Friday Movie Roundup!

Well, that's definitely staying in VegasSummertime is all about blockbusters and counter-programming, as the smaller distributors clear out their backlog of festival acquisitions under the pretense of firing everything they’ve got at the big, bad studio pictures. Either way, it means stuff’s coming out.

“Empties”: Festival favorite Jan Sverak’s comedy about a bored retiree (screenwriter Zdenek Sverak, who’s also the director’s father) looking for something to do finally gets a theatrical run nearly two years after its bow at TIFF 2007. Glenn liked it; Adam did not.

“The English Surgeon”: Glenn was raving about Geoffrey Smith’s profile of neurosurgeon Henry Marsh at last year’s Hot Docs; he’s just as high on it now. So, clearly, we should see it.

The Hangover“: No, Todd Phillips’ ultimate Vegas nightmare breaks no new ground, but it’s appropriately entertaining and absurd, and almost perfectly cast. I even enjoyed Justin Bartha, which is saying something.

“Land of the Lost”: In which Will Ferrell shouts non-sequiturs at dinosaurs for an hour and a half, apparently.

“O’Horten”: The week’s other movie about a retired guy seeking purpose, this one from the deadpan Bent Hamer. Jason and Paul both enjoyed it; I’ve been trying to see it since Cannes, with no bloody luck.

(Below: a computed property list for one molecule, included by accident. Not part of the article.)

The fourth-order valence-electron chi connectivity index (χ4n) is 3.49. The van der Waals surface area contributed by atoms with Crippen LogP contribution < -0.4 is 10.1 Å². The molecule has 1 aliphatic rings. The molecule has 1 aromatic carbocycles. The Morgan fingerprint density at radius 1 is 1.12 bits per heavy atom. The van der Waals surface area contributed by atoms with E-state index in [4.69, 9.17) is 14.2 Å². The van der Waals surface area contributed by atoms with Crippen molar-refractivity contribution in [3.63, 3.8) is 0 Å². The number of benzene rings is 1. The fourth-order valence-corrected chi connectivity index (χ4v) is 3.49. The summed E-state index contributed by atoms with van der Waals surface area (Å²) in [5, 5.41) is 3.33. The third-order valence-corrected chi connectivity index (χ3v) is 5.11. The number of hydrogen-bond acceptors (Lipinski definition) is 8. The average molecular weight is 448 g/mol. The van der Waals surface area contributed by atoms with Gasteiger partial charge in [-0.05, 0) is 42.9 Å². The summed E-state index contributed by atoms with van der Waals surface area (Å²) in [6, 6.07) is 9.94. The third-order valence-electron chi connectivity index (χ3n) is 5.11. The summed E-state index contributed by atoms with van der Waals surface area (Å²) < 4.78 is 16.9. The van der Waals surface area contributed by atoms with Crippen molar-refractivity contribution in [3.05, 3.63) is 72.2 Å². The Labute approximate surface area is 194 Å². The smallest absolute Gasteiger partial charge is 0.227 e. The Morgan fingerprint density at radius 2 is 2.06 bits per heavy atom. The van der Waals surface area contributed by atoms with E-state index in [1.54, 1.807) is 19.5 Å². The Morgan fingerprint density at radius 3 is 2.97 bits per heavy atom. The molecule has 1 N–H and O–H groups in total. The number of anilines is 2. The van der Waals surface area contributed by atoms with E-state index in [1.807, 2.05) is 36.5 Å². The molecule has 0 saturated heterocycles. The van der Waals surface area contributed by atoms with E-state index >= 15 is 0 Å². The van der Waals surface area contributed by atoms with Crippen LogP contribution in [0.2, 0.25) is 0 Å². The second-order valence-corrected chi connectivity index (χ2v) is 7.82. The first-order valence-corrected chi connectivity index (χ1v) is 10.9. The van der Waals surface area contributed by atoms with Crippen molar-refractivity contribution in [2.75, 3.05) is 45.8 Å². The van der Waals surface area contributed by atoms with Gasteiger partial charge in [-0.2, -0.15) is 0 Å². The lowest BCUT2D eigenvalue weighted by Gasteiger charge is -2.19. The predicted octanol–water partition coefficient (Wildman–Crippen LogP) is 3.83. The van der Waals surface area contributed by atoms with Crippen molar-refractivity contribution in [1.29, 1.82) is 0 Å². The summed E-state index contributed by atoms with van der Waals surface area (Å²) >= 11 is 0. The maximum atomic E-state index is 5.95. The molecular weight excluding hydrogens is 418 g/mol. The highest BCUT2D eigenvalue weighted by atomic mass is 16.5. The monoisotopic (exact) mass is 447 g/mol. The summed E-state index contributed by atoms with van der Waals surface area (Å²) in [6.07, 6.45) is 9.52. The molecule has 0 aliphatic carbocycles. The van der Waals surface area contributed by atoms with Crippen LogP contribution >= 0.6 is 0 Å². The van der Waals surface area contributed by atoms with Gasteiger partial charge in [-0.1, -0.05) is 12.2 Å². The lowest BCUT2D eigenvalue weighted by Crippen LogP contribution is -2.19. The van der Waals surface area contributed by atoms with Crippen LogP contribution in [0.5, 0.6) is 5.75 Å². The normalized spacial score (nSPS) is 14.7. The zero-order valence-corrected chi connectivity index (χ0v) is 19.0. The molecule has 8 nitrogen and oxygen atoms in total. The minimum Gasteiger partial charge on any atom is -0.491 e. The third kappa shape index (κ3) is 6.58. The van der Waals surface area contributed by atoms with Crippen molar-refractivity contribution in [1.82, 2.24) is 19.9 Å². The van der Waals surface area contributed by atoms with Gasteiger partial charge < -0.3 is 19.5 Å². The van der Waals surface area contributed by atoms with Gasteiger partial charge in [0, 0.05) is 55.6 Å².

“My Life in Ruins”: After the disaster of “Connie and Carla”, Nia Vardalos goes back to humping the Greek thing. Susan didn’t mind it; I suspect Adam‘s response is closer to my own.

Tokyo!“: Three directors, one city, one more metropolitan omnibus film. But it’s worth seeing for the Leos Carax episode alone.

Waterlife“: Kevin McMahon’s look at humanity’s destruction of the Great Lakes is somewhere between a conventional documentary and a thumb-sucking visual essay; I found the visual-essay stuff so twee that I turned against the documentary portions. Also, it’s at least half an hour longer than it needs to be.

Also: David Carradine, dead at 72 … and, um, apparently not a suicide. Damn.